Using the oceans’ depths to store renewables, compress hydrogen


From pv magazine International

An international research team has developed a novel concept of gravitational energy storage based on buoyancy, that can be used in locations with deep sea floors and applied to both the storage of offshore wind power and compressed hydrogen.

Called Buoyancy Energy Storage Technology (BEST), the proposed technology is defined as an alternative to pumped-hydro storage for coasts and islands without mountains that are close to deep waters. It consists of using stored renewable electricity to power a motor that lowers a compressed gas recipient and then generating electricity by releasing the compressed gas recipient to rise back to the surface through the water.

“The system is a low-cost, long-term solution for storing compressed green hydrogen produced with solar power or renewable electricity generated by large scale offshore wind facilities,” research co-author, Julian David Hunt, told pv magazine, noting that the use of BEST is interesting for offshore wind power plants, as these should operate in weekly energy circles and be able to store energy for four days and then generate electricity for another four days.

“Regarding the use of buoyancy energy storage for floating solar panels, even though there might be potential for this technology, as it is located close to the deep sea, it would be cheaper to store energy with batteries, as it only requires daily energy storage,” he further explained. “In other words, BEST systems are expensive for storing energy for 12 hours but are cheap to store energy for four days.”

Air or hydrogen

The proposed system uses air or hydrogen as compression gases to fill the recipient, which can be shaped as a series of balloons or tanks. The buoyancy force is exerted by the gas as it has a smaller density than the water. The recipient is connected to the motor and the anchor, located on the ocean’s depths, through a cable and pulleys. “The cable is stored in a cylinder attached to the motor/generator when the buoyancy recipient is lowered,” the scientists explained. “The pulleys also contribute to increasing the speed of the cables and lowering the forces applied to the motor/generator.”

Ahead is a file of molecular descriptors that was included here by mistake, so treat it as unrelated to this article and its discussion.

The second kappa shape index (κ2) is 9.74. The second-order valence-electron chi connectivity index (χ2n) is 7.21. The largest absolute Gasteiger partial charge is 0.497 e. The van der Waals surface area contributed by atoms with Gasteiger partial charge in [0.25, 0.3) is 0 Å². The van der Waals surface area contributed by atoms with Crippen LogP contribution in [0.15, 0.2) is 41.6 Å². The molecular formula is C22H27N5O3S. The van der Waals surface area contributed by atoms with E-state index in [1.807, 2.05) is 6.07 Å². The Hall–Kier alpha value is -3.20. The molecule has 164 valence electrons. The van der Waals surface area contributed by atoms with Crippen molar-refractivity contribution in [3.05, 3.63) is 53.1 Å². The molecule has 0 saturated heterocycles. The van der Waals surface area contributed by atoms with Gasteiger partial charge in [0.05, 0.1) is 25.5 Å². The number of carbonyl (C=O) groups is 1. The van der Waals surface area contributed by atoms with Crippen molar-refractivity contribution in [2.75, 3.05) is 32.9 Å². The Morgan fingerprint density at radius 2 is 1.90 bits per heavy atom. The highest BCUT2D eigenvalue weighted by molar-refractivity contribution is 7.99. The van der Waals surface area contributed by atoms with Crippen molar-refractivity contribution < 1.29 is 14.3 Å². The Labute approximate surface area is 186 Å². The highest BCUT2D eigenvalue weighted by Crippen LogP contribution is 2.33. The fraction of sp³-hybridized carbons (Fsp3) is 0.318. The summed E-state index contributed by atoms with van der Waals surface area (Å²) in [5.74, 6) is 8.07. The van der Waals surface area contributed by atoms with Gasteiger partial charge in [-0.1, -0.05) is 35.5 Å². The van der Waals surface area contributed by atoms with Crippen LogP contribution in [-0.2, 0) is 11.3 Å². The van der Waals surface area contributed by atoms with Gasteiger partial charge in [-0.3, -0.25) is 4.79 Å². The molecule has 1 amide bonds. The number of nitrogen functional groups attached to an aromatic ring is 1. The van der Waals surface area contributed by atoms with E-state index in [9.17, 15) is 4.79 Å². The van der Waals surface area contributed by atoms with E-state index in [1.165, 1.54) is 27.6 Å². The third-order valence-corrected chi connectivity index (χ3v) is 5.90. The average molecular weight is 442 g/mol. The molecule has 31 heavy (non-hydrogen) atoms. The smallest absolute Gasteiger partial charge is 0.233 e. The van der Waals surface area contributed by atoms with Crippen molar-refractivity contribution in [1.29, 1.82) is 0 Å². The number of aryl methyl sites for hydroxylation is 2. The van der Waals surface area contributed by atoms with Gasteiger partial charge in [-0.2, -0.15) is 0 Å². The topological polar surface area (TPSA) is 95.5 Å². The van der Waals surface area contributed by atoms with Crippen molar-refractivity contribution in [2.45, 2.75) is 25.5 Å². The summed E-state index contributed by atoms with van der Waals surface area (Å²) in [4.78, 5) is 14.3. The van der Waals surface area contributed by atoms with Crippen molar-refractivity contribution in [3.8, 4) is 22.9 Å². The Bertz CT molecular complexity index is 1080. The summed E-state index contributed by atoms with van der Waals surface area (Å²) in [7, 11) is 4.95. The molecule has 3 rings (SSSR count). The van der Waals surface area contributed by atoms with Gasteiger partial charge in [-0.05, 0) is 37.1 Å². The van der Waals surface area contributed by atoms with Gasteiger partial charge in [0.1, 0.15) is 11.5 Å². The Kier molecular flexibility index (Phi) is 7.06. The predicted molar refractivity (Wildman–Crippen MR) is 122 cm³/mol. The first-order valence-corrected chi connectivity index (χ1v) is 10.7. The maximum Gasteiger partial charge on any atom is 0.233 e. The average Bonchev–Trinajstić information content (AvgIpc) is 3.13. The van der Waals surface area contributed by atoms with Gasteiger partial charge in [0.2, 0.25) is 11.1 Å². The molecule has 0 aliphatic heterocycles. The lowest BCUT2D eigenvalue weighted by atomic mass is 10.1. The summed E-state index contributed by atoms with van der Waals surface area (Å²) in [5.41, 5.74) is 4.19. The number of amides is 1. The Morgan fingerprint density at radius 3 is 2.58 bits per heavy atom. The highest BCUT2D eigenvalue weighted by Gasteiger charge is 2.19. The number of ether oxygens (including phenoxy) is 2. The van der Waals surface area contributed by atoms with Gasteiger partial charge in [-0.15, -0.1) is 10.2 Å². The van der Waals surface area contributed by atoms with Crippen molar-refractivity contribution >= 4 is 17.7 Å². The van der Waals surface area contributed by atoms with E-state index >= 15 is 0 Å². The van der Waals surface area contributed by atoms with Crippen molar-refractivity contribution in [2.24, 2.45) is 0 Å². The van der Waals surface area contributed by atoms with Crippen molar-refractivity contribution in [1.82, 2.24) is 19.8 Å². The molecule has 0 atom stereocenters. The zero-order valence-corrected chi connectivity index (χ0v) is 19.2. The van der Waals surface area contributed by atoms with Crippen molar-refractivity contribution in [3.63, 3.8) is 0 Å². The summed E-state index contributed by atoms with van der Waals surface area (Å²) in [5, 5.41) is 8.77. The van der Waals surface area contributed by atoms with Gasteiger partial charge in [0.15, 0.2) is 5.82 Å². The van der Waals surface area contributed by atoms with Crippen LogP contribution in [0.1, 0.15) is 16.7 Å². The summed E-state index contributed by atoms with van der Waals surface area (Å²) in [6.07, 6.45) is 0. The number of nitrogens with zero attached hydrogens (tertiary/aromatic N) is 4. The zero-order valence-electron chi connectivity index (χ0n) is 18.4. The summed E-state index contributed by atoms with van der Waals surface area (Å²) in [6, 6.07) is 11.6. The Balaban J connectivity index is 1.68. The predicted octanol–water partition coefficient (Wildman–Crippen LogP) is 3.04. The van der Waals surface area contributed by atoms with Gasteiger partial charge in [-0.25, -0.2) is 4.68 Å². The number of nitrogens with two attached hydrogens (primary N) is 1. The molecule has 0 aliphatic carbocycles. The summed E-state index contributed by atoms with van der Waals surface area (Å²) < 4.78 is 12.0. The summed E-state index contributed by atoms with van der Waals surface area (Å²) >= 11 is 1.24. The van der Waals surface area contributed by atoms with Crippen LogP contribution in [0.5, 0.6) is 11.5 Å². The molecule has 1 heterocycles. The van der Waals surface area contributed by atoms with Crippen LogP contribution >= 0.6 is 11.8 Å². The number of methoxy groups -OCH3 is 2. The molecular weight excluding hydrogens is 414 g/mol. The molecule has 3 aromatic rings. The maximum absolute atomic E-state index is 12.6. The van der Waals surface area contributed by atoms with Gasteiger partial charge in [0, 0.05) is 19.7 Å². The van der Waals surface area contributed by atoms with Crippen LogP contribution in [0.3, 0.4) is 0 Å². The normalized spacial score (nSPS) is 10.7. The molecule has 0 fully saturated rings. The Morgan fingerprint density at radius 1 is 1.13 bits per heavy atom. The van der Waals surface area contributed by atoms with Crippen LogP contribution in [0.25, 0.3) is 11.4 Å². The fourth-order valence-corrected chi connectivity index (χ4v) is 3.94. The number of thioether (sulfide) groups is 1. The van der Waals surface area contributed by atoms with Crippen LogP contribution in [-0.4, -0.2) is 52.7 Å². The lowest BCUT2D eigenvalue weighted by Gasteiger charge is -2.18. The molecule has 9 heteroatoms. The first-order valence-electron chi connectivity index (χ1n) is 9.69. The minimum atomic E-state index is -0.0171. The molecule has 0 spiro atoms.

The cost of the cable is pointed out as a possible limiting factor for the technology at this, initial stage, due to its long length and the robustness it has to show. The anchor, on the other hand, must also be built with extreme robustness, as it must sustain the high buoyancy forces created by the gas recipient. “The anchor would be made of steel and screwed to the bottom of the ocean with a system similar to an oil rig,” the group explained. “The weight of the ground where the forces are applied should be larger than the buoyancy force of the recipient.”

The system is able to increase or decrease the speed of the buoyancy recipient depending on the storage needs, and a velocity of 0.01m/s is considered ideal to minimize losses due to friction. The recipient must be built with holes to allow water to penetrate it when it is lowered and the pressure increases. When the recipient is raised, the pressure difference increases and water is pushed out. “Given the rapid reduction in volume of the compressed gas in the first ten to 100m from the surface, the installation of the system requires the support of a ship on the surface to lower the system to the minimum operation depth and then introduce the pressurized compressed gas to the system,” the research team further explained.


The system can operate at a maximum depth of around 10,000m and pressure of 1,000 bars and a minimum depth of around 3,000m and pressure of 300 bars. “If the designed minimum pressure of the system is smaller, the volume of the gas will reduce substantially, reducing the energy storage potential of the system,” the academics emphasized. “If the designed minimum pressure increases, the altitude variation in which the system can operate reduces, reducing the energy storage potential.”

When combined with offshore wind, the proposed system can store electricity at an investment cost of between €50 and €100/kWh while, when utilized for compressing hydrogen, it is said to improve compression efficiency to up to 90%, according to the research group. To achieve a lower cost, the system can also be combined with battery storage, especially if the capital costs of the latter will further drop in the future. “Thus, the combination of both systems will offer an energy storage solution with low cost of stored energy ($/MWh) and low cost of power capacity ($/MW),” it further explained. “[The] BEST system operates slowly but [can] constantly charge and discharge in a weekly cycle while the battery will rapidly charge and discharge in a six to 24-hour cycle.”

The scientists recognized that this kind of storage has so far been studied on a theoretical level and that only small, lab-scale experiments were conducted. Japan, the Philippines, Indonesia, Australia, the USA, Mexico, Chile, Peru, Ecuador, Colombia, Cuba, Jamaica, Guatemala, Honduras, Brazil, Portugal, Oman, South Africa, Madagascar and Somalia, Ivory Coast and Ghana were pointed out as the most suitable locations for this storage technology.

It was presented in the paper Buoyancy Energy Storage Technology: An energy storage solution for islands, coastal regions, offshore wind power and hydrogen compression, published in the Journal of Energy Storage. The research team included scientists from Brazil’s Federal University of Rio Grande do Sul; the International Institute for Applied Systems Analysis (IIASA), in Austria; and the Hamburg University of Applied Sciences, in Germany.

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